Mozilla Ships Firefox 2.0 ... It's a Dud

Today, Mozilla will officially unveil Firefox 2.0, the latest version of its Web browser and, increasingly, a credible challenger to Microsoft's Internet Explorer (IE). Unfortunately, some of Firefox's more trend-setting features have been delayed to a later release, and the new release suffers as a result. What's left is pretty unimpressive.

Disclaimer: I've been a Firefox user and advocate for a long time--so long, in fact, that I used the browser when it was still called by its Phoenix code name. Although I'll likely provide a longer review on the SuperSite for Windows in the days ahead, I think it's relevant to supply a few first impressions here.

I don't like it. The new Firefox "visual refresh" replaces the previously clean Firefox UI with muddy and vague-looking icons. So, one of the first things I did was download a theme that returned the old Firefox 1.5 look and feel. The built-in phishing protection is truly third-rate. There are two antiphishing options: Mozilla's weak blacklist-based protection (yes, seriously) and Google's antiphishing technology, which is both poorly rated and a privacy nightmare. The new Options dialog box is a miasma of choices, some of which are hidden in embedded tab controls. It's ugly, confusing, and illogical.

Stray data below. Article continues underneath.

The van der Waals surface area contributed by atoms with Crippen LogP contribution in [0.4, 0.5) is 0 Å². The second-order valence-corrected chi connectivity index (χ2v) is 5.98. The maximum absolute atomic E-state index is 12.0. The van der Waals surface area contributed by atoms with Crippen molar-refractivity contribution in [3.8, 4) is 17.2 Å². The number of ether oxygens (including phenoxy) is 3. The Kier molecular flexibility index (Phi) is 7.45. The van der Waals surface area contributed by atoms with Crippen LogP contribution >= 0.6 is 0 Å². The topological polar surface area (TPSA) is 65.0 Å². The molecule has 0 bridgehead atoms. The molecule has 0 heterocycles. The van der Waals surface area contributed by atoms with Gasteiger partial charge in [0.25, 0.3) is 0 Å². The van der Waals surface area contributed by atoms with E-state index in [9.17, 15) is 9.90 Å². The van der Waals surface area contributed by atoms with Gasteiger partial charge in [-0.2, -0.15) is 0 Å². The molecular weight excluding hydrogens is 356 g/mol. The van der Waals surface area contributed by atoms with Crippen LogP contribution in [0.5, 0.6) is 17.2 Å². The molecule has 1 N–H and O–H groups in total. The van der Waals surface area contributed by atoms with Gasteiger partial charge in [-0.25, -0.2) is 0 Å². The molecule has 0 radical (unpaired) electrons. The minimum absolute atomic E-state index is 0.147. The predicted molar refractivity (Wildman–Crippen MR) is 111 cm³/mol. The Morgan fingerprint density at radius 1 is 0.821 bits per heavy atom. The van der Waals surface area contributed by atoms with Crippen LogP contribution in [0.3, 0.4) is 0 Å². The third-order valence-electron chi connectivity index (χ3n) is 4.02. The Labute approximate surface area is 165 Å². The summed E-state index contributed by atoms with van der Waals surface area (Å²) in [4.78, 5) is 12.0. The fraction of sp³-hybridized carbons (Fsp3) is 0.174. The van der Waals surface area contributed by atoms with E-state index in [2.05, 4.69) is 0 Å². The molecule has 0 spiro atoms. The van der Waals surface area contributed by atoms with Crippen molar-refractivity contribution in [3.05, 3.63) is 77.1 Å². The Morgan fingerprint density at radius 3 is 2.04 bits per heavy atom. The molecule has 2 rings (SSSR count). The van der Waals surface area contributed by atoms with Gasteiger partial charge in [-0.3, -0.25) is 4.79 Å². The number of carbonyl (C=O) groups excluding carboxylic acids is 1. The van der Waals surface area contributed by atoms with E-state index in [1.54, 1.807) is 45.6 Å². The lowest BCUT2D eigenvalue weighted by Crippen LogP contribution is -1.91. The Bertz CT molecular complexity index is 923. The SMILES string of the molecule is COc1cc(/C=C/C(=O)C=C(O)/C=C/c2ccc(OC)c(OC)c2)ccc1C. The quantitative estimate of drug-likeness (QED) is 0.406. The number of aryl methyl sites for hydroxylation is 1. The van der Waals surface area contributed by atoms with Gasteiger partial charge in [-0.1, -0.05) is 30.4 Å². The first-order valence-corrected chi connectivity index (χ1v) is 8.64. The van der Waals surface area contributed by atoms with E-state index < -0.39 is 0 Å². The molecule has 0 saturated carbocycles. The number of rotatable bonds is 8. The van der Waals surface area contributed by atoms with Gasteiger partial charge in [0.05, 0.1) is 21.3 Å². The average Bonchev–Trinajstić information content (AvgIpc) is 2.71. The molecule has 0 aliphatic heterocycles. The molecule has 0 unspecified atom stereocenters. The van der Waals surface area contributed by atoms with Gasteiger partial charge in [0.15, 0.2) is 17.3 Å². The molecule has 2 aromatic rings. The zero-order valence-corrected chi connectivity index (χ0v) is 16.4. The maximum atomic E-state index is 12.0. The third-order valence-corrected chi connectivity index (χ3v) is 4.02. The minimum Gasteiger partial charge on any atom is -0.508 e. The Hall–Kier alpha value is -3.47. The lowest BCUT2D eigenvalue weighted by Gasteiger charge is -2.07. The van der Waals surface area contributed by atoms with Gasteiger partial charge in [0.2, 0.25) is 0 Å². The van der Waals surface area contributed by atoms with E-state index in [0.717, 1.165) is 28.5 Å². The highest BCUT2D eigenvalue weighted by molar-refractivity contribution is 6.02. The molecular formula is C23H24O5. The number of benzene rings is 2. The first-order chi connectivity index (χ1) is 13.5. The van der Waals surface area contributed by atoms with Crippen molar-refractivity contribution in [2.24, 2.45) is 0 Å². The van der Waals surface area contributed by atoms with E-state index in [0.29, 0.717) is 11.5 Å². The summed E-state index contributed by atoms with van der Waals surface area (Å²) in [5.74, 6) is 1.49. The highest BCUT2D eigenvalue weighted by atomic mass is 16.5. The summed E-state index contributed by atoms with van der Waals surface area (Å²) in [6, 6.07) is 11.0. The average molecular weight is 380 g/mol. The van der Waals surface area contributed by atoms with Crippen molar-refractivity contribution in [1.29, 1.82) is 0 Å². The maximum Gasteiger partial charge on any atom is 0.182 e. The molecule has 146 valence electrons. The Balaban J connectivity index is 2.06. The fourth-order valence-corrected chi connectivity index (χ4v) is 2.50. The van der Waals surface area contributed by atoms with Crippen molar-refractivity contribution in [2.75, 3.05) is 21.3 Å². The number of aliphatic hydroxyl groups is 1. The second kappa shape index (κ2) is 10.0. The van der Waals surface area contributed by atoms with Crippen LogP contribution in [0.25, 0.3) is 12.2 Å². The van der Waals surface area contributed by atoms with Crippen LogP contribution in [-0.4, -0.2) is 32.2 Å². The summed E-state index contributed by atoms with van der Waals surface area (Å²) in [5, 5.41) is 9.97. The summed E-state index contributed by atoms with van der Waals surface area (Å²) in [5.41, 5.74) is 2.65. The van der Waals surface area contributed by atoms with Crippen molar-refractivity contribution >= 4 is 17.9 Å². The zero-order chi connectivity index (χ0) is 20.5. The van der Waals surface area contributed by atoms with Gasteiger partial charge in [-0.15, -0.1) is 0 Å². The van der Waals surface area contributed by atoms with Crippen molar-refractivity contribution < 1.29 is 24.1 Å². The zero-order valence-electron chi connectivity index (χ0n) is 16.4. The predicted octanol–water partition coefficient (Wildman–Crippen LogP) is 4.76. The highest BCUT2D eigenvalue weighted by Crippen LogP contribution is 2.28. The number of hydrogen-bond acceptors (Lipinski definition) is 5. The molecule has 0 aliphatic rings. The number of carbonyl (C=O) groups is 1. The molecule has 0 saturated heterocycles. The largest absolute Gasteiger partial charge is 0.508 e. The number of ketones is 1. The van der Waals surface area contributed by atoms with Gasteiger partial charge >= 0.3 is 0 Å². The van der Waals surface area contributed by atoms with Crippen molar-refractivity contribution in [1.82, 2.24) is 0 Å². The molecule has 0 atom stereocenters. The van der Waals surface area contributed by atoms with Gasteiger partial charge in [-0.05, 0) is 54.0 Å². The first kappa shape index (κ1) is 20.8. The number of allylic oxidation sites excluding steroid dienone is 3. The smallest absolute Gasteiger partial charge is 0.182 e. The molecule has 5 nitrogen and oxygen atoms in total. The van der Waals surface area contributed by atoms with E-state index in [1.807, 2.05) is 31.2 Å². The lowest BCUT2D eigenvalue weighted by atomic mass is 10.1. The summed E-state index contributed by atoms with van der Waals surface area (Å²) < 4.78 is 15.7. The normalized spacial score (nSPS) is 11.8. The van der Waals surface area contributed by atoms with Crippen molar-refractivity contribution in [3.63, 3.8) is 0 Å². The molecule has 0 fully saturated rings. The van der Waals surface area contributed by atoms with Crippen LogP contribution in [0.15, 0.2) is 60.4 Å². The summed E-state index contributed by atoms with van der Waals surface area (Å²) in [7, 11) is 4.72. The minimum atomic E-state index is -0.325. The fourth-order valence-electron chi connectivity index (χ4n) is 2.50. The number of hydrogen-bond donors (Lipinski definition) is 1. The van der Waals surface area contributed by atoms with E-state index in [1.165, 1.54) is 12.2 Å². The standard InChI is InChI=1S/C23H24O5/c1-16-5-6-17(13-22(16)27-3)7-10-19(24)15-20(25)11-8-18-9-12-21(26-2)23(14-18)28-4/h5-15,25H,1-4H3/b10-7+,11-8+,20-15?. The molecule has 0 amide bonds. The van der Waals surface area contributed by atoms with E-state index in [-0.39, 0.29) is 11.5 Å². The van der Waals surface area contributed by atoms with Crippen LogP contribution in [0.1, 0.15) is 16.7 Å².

Firefox doesn't offer many truly neat features. It does include improved tabbed-browsing functionality and puts a Close Tab button on each tab. The browser features inline spell checking, handy for blogging, and a session restore feature that helps users recover from browser or system crashes. The new Add-ons Manager is simple and effective. But honestly, that's about it.

Firefox 2.0 is free, but it's a woefully minor improvement over Firefox 1.5 that suffers from various incompatibility problems, especially with themes and other add-ons. I wouldn't recommend this new version, to be honest. I'll be sticking with Firefox 1.5 at least for now. I recommend you do the same, or switch to the surprisingly solid IE 7.0.

Although Mozilla hasn't yet changed its Web site to reflect the new release, you can find the final version in the company's FTP site. The US English version is available at
http://www.mozilla.com/en-US/

TAGS: Windows 8
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